And as for accomplishments in a U.S. jersey, no one is close. Donovan is the USMNT's all-time leading goalscorer and its all-time assist leader. He is second in caps with a staggering 154. He led the U.S. to the 2002 World Cup quarterfinals, to the 2009 Confederations Cup final, to four different Gold Cup titles. He won the Golden Ball at the 1999 FIFA U-17 World Championships, making him one in a long line of teenage U.S. soccer saviors, and then actually went out and became the closest thing the U.S. has ever had to a soccer savior.
He scored the goal to finish off Mexico in Korea. He scored the goal that kickstarted the comeback against Slovenia in South Africa. He scored the goal that put the U.S. up 2-0 on Brazil in the Confederations Cup final, maybe the prettiest team goal the U.S. has ever scored. And there's ... well, we'll get to the Algeria goal in a second.
Suffice it to say: yes. Landon Donovan is the greatest American soccer player ever.
If you're a U.S. soccer fan, then, Thursday, May 22, 2014, is going to go down as a pretty momentous date. Anything you, U.S. soccer fan Jerry Hinnen, would like to share personally?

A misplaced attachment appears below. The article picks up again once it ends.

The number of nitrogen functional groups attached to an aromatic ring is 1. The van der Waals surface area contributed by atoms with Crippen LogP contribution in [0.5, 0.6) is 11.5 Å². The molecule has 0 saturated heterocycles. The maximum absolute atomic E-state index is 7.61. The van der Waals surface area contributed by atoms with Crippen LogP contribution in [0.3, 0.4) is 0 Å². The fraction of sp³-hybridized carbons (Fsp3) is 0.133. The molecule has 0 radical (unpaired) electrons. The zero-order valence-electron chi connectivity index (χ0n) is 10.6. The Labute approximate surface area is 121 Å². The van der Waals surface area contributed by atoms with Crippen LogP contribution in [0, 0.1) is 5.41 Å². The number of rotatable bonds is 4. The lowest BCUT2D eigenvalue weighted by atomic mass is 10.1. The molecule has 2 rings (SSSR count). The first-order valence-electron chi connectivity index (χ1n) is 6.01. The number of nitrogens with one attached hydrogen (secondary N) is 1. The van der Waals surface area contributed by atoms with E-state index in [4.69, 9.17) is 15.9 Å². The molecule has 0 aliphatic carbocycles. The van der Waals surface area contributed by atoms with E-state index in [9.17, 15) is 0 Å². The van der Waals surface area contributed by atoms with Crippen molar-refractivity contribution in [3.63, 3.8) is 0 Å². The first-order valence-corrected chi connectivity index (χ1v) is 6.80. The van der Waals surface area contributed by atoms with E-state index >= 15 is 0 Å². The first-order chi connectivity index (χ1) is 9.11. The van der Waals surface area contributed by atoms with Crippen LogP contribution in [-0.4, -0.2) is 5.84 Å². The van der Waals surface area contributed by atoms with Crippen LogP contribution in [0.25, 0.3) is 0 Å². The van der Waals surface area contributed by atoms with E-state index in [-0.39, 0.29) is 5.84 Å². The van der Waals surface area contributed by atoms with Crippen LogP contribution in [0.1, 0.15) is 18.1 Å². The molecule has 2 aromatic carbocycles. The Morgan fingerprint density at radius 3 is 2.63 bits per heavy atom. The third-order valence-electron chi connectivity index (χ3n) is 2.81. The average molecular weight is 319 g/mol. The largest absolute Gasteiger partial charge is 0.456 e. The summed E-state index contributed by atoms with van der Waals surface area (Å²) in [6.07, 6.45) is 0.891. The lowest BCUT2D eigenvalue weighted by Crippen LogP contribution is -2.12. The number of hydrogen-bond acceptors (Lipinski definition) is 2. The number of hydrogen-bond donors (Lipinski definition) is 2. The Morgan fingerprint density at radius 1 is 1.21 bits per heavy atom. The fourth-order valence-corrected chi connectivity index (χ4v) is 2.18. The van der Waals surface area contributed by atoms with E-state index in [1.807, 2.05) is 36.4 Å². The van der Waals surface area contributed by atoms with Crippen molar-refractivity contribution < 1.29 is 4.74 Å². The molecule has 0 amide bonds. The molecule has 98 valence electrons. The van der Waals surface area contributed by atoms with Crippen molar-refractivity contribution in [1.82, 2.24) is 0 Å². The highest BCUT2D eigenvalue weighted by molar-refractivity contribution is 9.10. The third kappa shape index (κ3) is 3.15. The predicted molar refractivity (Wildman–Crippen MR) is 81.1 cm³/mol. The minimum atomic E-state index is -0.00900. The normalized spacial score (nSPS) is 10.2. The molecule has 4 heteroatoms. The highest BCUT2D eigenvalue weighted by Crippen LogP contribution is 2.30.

I got the news at a birthday party, checking my phone as my three-year-old daughter splashed her way through a fountain at the park. Only fitting, I thought, though not because I'm going to tell my children and grandchildren what it as like to watch Landon Donovan play. They won't ask a question that specific -- "Tell us all about the soccer players you fell in love with in the Aughts, Grandpa!" -- and I won't bore them by volunteering that kind of thing myself.
But it won't surprise me if, some day, they ask me why I like sports so much. Plenty of other people have, after all. Why do you let this be so important to you?
It's complicated, of course. But I feel like the best answer I have for them, that I'll ever have for them, is actually simple: I was watching when Landon Donovan scored against Algeria.